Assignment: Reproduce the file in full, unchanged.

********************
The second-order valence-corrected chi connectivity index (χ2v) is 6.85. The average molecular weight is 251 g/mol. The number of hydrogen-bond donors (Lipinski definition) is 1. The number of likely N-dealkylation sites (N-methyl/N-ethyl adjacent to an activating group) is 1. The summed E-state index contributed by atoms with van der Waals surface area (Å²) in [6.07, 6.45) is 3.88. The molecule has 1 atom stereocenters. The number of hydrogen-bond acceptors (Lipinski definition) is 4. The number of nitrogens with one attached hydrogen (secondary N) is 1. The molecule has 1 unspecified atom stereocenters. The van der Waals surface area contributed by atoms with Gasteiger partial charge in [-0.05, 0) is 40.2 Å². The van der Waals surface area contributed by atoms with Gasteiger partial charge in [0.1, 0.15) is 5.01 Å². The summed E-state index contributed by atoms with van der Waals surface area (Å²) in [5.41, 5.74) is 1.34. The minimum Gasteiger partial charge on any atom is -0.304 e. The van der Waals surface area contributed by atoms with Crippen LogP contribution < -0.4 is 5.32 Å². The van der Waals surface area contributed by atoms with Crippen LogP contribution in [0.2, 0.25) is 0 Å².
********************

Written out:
The second-order valence-corrected chi connectivity index (χ2v) is 6.85. The average molecular weight is 251 g/mol. The number of hydrogen-bond donors (Lipinski definition) is 1. The number of likely N-dealkylation sites (N-methyl/N-ethyl adjacent to an activating group) is 1. The summed E-state index contributed by atoms with van der Waals surface area (Å²) in [6.07, 6.45) is 3.88. The molecule has 1 atom stereocenters. The number of hydrogen-bond acceptors (Lipinski definition) is 4. The number of nitrogens with one attached hydrogen (secondary N) is 1. The molecule has 1 unspecified atom stereocenters. The van der Waals surface area contributed by atoms with Gasteiger partial charge in [-0.05, 0) is 40.2 Å². The van der Waals surface area contributed by atoms with Gasteiger partial charge in [0.1, 0.15) is 5.01 Å². The summed E-state index contributed by atoms with van der Waals surface area (Å²) in [5.41, 5.74) is 1.34. The minimum Gasteiger partial charge on any atom is -0.304 e. The van der Waals surface area contributed by atoms with Crippen LogP contribution < -0.4 is 5.32 Å². The van der Waals surface area contributed by atoms with Crippen LogP contribution in [0.2, 0.25) is 0 Å².